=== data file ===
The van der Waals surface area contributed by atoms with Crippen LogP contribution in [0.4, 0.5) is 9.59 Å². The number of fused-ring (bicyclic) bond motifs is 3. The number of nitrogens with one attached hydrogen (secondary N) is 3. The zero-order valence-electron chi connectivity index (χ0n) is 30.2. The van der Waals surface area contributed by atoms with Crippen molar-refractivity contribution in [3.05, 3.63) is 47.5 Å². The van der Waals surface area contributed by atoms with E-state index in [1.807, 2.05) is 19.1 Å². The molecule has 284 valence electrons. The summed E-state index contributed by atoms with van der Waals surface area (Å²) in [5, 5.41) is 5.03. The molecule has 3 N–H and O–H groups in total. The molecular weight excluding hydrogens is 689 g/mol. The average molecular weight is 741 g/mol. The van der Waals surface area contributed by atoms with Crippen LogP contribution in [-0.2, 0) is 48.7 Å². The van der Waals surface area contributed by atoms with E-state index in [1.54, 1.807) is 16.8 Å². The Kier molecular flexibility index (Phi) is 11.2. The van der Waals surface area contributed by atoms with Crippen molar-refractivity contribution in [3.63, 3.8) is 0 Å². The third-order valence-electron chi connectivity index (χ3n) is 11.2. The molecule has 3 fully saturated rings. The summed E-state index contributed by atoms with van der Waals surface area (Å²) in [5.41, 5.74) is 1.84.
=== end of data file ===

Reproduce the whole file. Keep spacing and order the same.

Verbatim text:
The van der Waals surface area contributed by atoms with Crippen LogP contribution in [0.4, 0.5) is 9.59 Å². The number of fused-ring (bicyclic) bond motifs is 3. The number of nitrogens with one attached hydrogen (secondary N) is 3. The zero-order valence-electron chi connectivity index (χ0n) is 30.2. The van der Waals surface area contributed by atoms with Crippen molar-refractivity contribution in [3.05, 3.63) is 47.5 Å². The van der Waals surface area contributed by atoms with E-state index in [1.807, 2.05) is 19.1 Å². The molecule has 284 valence electrons. The summed E-state index contributed by atoms with van der Waals surface area (Å²) in [5, 5.41) is 5.03. The molecule has 3 N–H and O–H groups in total. The molecular weight excluding hydrogens is 689 g/mol. The average molecular weight is 741 g/mol. The van der Waals surface area contributed by atoms with Crippen LogP contribution in [-0.2, 0) is 48.7 Å². The van der Waals surface area contributed by atoms with E-state index in [1.54, 1.807) is 16.8 Å². The Kier molecular flexibility index (Phi) is 11.2. The van der Waals surface area contributed by atoms with Crippen molar-refractivity contribution in [3.63, 3.8) is 0 Å². The third-order valence-electron chi connectivity index (χ3n) is 11.2. The molecule has 3 fully saturated rings. The summed E-state index contributed by atoms with van der Waals surface area (Å²) in [5.41, 5.74) is 1.84.